A series of deadly police shootings in California has officials worried that street gang culture is emboldening gunmen to target officers, reports the Associated Press and the Los Angeles Daily News. The latest victim was a California Highway Patrol officer shot and killed last week as he left a courthouse. In San Francisco, an officer, 29, was killed this month after approaching a suspected gang member who opened fire with an AK-47 semiautomatic rifle. In Merced, an officer was fatally shot this month by a man he pulled over for a traffic stop.
A 16-year-old boy was charged Friday with the murder of California Highway Patrol officer Thomas Steiner, 35, who was shot in front of the Pomona South Courthouse, where he was to testify in traffic cases. The youth was allegedly seeking to execute any officer he could find; prosecutors linked the killing to gang activity.
Slaying an officer can enhance the status of the gang and the gang member, giving them notoriety and protection inside the prison system, said Darren Levine, a Los Angeles County prosecutor.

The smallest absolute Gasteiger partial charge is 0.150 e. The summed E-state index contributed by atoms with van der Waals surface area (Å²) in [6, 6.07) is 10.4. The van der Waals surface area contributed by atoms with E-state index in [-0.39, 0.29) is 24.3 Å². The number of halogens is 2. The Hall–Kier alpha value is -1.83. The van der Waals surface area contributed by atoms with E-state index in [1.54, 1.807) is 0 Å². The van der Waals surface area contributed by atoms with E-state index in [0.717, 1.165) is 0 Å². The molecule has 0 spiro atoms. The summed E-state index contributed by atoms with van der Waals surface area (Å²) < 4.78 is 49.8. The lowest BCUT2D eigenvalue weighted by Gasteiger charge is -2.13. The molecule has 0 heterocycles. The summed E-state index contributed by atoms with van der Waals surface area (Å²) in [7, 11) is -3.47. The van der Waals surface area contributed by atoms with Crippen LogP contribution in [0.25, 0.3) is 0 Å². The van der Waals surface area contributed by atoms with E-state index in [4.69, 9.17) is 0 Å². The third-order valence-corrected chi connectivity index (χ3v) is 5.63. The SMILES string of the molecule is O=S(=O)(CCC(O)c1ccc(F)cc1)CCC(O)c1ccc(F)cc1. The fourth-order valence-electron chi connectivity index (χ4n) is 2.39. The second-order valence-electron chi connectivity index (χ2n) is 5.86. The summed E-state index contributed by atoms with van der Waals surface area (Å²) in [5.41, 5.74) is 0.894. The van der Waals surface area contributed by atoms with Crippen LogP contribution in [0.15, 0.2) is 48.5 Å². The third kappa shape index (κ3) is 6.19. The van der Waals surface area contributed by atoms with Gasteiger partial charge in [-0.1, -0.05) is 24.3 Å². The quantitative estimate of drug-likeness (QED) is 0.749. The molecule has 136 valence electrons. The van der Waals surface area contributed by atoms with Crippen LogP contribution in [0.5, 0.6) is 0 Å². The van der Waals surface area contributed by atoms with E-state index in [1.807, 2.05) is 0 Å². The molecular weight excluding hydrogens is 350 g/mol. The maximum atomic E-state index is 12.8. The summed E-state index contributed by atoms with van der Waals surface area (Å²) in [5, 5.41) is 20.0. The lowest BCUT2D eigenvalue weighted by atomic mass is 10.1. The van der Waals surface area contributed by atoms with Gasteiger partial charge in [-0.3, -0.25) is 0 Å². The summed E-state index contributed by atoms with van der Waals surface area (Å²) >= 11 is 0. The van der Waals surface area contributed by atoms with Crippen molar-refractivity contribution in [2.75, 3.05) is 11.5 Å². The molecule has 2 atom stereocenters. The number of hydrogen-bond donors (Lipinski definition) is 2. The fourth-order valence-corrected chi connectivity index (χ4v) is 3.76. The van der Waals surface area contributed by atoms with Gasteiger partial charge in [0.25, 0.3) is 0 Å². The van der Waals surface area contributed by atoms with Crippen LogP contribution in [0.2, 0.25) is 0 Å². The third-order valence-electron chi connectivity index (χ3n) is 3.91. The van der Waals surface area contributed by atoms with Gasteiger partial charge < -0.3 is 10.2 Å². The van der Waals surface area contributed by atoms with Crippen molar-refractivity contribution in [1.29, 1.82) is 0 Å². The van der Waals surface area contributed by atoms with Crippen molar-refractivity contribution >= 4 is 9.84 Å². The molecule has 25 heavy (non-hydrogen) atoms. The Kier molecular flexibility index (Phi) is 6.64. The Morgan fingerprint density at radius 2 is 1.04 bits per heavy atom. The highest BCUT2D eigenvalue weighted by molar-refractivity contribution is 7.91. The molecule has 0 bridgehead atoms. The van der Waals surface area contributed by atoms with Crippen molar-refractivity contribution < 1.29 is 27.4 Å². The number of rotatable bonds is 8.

Attacks against Los Angeles Police Department officers have jumped more than a third, from 29 in 2002 to 40 last year, reports the Los Angeles Daily news. Law enforcement officials are looking to create a multiagency task force to deal with the growing number of ambushes of officers. “People in law enforcement are targets,” said Los Angeles Police Protective League President Bob Baker, whose union represents the Los Angeles Police Department’s rank and file.
William Spelman, a professor of public affairs at the University of Texas in Austin, said the incident of the highway patrol officer was not typical of gang behavior. “This is just one crazy guy trying to impress his gang,” said Spelman, who developed community-based policing programs on the East Coast. “It doesn’t make any logical sense for a gang to do this on a regular basis. It’s suicidal.”